How Opsview is working with partners to promote women in technology - a notoriously male dominated industry.
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Women Working in Technology (The Sequel)
Ding ding, round #2 - Women Working in Technology (the sequel)
Last Thursday, a salubrious group of women gathered for our second WWIT meetup at the achingly stylish Reading offices of recruitment firm Stott & May. Greeted splendidly with a glass of bubbles (non-alco variety available to cheer up the drivers), Annette and her team again did us proud with a tempting array of nibbles.
[News flash - my resolve was mysteriously strong, and I weakened only to the carrots and hummus. Yay me.]
Louise Brown kicked us off with a meaty presentation entitled Economic Education. She shared her personal tips on a really interesting array of topics; from how to squeeze self-ed into bulging diaries, to a discussion on MOOCs (nope - I didn't know the acronym either; Wikipedia description - 'a Massive Open Online Course is an online course aimed at unlimited participation and open access via the web', e.g. Future Learn). We broke to pen our own ideas on economic education to bring back and share with the group (on some of the unstickiest post-its on the globe, causing much mirth as they refused to do their solitary job of successfully sticking to the board).
c) And most of us would love to be able to 'give back' by playing the role of mentor ourselves
We explored the topic together in groups (cunningly situated on the Nibbles Tables) and again came back to the board to present thoughts and ideas. Interestingly, we were all agreed on the same thing - technology tools should be able to help us link women mentors with women mentees. One group proposed the clever idea of an app similar to those of the online dating world (cue hilarious 5 minutes where we all came up with inappropriate brand names).The conundrum with a mentor-matching service is a difficult one - we all know that for a mentoring relationship to be successful it should be driven by the mentee. But when mentees are often, by nature, less experienced and potentially less confident, leaving them in the driving seat to make mentoring connections means that there's a high possibility they will just miss out. We've got to think of a leg-up way of helping to connect people, especially women. A cheekily-named app may well be the answer - watch this space!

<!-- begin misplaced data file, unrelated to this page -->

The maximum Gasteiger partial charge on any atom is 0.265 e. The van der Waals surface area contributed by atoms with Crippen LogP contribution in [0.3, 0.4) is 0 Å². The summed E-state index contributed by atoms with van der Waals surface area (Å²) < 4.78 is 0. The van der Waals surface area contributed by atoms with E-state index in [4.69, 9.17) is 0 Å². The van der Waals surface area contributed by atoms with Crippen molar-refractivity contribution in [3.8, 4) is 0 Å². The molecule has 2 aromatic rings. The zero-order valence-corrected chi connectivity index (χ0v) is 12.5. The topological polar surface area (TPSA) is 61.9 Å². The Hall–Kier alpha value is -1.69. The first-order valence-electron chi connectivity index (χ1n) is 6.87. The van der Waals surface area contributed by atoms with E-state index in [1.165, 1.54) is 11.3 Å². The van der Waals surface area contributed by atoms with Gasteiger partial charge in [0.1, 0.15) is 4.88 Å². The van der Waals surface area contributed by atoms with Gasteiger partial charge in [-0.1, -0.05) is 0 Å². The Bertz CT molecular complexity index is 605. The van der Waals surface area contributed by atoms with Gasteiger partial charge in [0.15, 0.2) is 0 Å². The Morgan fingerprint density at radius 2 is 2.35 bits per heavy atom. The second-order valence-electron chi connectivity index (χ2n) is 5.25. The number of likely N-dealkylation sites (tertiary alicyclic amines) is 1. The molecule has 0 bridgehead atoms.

The last session of the night was led by Anna Jones - what we could be doing better to encourage mothers back to work. It's a real topic du jour - we've all read weighty articles (like Returnships: A bridge back to work for women leaders) and were keen to swap ideas. By this time the group had really bonded - stories were shared (some pretty woeful historic ones reminding us of how far we've come in terms of maternity provisions) and a rich and open discussion ensued. A mother's approach to work is such an individual thing - our personal settings are so different that a 'one-size-fits-all' approach is inevitably doomed to irritate. Although we didn't reach any ground-breaking conclusions, one thing we all agreed on: flexibility is
King Queen when it comes to attracting mothers back to work. If your organisation is stuck in the Dark Old Ages of Management by Observation, flex-friendly working solutions will fit like a square peg in a round hole. Employers who promote management by outputs or outcomes are much better placed to be able to celebrate the benefits of flexible working. In most respects those of us who are given an inch will likely give a mile, rather than greedily snatching that gift of an inch…
I felt like we scratched the surface of the juicy topics we covered. There is such a lot to talk about and more for us to do in legging-up the excellent women we know. A bunch of us resolved to meet as a project group to explore further how we can help make mentoring connections. If I’m writing the agenda for that get-together I will definitely put aside 30 minutes for us to laugh ourselves sore as we share comedy brand names.
We departed into the Reading night, taking our office-envy and nice-warm-feeling with us, all looking forward to the next WWIT session (likely January, fans).
If you’re interested in joining us for our next session, drop me a note at firstname.lastname@example.org
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